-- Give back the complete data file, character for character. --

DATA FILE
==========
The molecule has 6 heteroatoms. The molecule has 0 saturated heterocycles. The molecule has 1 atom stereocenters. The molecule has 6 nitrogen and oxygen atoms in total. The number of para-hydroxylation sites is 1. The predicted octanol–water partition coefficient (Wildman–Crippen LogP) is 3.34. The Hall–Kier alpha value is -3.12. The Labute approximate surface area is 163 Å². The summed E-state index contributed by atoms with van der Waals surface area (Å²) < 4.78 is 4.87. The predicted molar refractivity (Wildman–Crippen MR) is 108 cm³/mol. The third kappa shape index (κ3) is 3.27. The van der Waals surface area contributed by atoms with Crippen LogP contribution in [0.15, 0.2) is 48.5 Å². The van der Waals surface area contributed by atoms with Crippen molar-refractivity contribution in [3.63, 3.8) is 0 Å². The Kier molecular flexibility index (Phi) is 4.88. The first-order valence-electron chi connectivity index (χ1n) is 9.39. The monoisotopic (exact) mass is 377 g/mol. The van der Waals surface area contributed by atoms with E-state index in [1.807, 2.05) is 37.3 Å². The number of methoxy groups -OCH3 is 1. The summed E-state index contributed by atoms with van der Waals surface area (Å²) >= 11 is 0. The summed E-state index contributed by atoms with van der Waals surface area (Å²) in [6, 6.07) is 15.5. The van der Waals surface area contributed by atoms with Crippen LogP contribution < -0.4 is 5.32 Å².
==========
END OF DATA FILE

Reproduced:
The molecule has 6 heteroatoms. The molecule has 0 saturated heterocycles. The molecule has 1 atom stereocenters. The molecule has 6 nitrogen and oxygen atoms in total. The number of para-hydroxylation sites is 1. The predicted octanol–water partition coefficient (Wildman–Crippen LogP) is 3.34. The Hall–Kier alpha value is -3.12. The Labute approximate surface area is 163 Å². The summed E-state index contributed by atoms with van der Waals surface area (Å²) < 4.78 is 4.87. The predicted molar refractivity (Wildman–Crippen MR) is 108 cm³/mol. The third kappa shape index (κ3) is 3.27. The van der Waals surface area contributed by atoms with Crippen LogP contribution in [0.15, 0.2) is 48.5 Å². The van der Waals surface area contributed by atoms with Crippen molar-refractivity contribution in [3.63, 3.8) is 0 Å². The Kier molecular flexibility index (Phi) is 4.88. The first-order valence-electron chi connectivity index (χ1n) is 9.39. The monoisotopic (exact) mass is 377 g/mol. The van der Waals surface area contributed by atoms with E-state index in [1.807, 2.05) is 37.3 Å². The number of methoxy groups -OCH3 is 1. The summed E-state index contributed by atoms with van der Waals surface area (Å²) >= 11 is 0. The summed E-state index contributed by atoms with van der Waals surface area (Å²) in [6, 6.07) is 15.5. The van der Waals surface area contributed by atoms with Crippen LogP contribution < -0.4 is 5.32 Å².